The alleys and lanes around Qingtian Street in Taipei City’s Daan District belie their location at the heart of one of the capital’s busiest areas, with quiet back streets, lines of trees and unassuming Japanese-style houses. It is these components, however, that give the neighborhood its special ambiance.

Built in the 1930s during Taiwan’s period under Japanese colonial rule (1895-1945), the buildings on and around Qingtian Street were once homes for Japanese professors teaching in the city. As time passed, and as urban development continued apace, the old houses slowly faded into the background. Many were abandoned and became dumping grounds for rubbish, with their facades obscured by overgrown grass.


The streets and alleys of Taipei can provide fascinating insights into the city’s history and culture (Taiwan Today photo)

Rather than leave the community to its fate, a group of enterprising citizens in 2002 set about trying to earn protected status for the buildings. This involved collecting historical documents and making two trips to Japan for interviews with former occupants. Their efforts helped unearth the story behind the structures and ultimately led to Taipei City Government proclaiming Qingtian Street a conservation area on May 2, 2006.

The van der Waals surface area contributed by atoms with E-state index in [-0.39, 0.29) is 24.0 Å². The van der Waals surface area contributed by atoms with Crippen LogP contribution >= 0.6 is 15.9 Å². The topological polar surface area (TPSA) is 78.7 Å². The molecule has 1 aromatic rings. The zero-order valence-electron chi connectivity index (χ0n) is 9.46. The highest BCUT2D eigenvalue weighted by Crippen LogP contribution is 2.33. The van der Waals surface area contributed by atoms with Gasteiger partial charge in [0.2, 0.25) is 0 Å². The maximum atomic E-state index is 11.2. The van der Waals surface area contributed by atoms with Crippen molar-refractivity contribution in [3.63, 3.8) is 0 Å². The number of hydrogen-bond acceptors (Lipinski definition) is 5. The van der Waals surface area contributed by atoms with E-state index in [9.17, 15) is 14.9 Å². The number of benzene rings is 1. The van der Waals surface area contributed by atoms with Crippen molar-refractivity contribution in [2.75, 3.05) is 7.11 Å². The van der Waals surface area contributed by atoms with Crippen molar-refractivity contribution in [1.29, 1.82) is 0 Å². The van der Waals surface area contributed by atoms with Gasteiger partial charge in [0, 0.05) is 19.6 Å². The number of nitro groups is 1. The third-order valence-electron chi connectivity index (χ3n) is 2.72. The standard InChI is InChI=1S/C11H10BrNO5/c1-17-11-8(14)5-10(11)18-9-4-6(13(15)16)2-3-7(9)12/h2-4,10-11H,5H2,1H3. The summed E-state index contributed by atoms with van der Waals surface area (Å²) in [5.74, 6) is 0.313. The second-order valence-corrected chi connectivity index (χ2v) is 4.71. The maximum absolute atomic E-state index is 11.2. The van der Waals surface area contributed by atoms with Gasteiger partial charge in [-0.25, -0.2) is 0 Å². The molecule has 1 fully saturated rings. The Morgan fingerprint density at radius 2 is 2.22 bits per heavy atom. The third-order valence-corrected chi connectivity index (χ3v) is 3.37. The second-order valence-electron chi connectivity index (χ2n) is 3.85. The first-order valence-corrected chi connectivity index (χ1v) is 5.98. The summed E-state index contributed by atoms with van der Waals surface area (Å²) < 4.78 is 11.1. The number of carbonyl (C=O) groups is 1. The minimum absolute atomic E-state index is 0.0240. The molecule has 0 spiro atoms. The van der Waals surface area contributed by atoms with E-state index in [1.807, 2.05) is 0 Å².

Although many of the traditional wooden structures were replaced before this status was granted, some 30 still remain, serving a variety of functions including as residences, bookstores, antique shops and tea houses. Qingtian Street’s revival has caused an economic uptick founded on an energetic brand of urban renewal spurred by cross-sector collaboration among TCG, private enterprises and nonprofit organizations.


The roof of a Japanese-style house on Qingtian Street is covered in moss (Taiwan Today photo)

One of these buildings now hosts a Japanese restaurant called Qingtian 76. Completed in 1931, it was designed and built by Masashi Adachi. In 1945, ownership was transferred to Ma Ting-ying, then chairman of National Taiwan University’s Geoscience Department, and it remained under the Ma family’s care until 2007 when it was reclaimed by TCG and officially designated a municipal relic.

In 2011, the Goldenseeds Education Organization took over responsibility for maintaining Qingtian 76. According to its manager Yang Ching-ming, her team is proud of the work done restoring the municipal relic. “Right now this building is 80 years old. If it had been torn down, it’d never get a chance to be 100 or 200 years old for people in the future to enjoy,” Yang said. “Once we lose our historical heritage, we can never bring it back.”


Tea houses are one of Qingtian Street’s distinctive features (Taiwan Today photo)